In the introduction, you talk about how, as a young intern at CBS, you were caught up in the "The Andy Warhol Diaries." What did you enjoy about that peek behind the curtain?
What is the process of writing something like this? In the book you mentioned working with Liza Pesky, a friend and talk show producer, in the initial stages.
This is where I hope you tell me you kept a paper diary, and wrote it in it every night.
There are moments in the book where you make references to going back through the pages of "The Andy Warhol Diaries." Did you find that going back through it gave you inspiration or that it gave you some perspective?
The book, in some ways, sort of mimics the confessional interviews we see on some of Bravo's popular reality series, in that we see how you really felt about a moment or a person. But did that worry you—as a host of a show that requires guests or just as a person who mingles with these people?
Did you take anything out?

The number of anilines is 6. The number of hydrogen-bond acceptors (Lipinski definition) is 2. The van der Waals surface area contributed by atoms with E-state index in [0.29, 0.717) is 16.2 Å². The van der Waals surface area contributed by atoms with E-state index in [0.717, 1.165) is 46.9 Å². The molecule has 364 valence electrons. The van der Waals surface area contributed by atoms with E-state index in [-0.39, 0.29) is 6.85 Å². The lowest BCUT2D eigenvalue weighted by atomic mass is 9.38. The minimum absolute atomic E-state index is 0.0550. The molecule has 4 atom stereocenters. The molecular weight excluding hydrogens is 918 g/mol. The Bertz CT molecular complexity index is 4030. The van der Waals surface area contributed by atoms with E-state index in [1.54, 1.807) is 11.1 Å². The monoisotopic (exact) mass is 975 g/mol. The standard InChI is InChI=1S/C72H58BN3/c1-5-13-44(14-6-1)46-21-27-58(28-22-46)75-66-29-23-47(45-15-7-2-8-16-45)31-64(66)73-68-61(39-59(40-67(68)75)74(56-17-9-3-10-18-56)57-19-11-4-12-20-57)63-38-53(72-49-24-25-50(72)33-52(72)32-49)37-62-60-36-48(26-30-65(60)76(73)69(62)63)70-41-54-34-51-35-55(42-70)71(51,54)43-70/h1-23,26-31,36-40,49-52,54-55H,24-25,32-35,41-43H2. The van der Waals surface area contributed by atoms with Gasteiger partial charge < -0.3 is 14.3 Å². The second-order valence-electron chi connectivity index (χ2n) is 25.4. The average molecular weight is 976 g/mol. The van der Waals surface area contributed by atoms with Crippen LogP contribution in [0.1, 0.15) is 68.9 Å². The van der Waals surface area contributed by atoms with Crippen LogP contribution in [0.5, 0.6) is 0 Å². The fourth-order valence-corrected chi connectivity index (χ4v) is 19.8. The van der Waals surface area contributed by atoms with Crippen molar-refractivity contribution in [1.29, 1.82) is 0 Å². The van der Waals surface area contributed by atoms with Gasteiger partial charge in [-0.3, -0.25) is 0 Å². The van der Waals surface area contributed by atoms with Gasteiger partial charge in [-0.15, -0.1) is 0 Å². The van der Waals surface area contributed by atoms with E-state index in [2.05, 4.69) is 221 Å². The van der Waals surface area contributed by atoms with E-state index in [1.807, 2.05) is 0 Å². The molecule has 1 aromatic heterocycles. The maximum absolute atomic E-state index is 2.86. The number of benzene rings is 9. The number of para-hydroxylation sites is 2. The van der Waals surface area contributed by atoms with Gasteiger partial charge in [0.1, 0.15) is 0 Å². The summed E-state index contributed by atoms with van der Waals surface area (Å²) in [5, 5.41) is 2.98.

Because my advance copy had some redactions …
You also give the same treatment to some fans—
This book was being written as a major transition was happening in your career [leaving his job as a Bravo executive]. Did it help in any way?
A big thorn in your side, as we read in the book, is the evolution of New York City--the old giving way to the commercial. You are not a fan of Chipotle, it seems.
You get a lot of flak for being a culprit in the dumbing down of society as the "Real Housewives" boss—which you acknowledge in the book. So when you write something like this, what do you hope is the takeaway?
There's obviously a lot of name-dropping in the book -- sometimes I had to turn to Google to figure out who was behind nicknames or to put a face to a name I wasn't familiar with.
Any chance there will be another volume? A look at 2014-2015?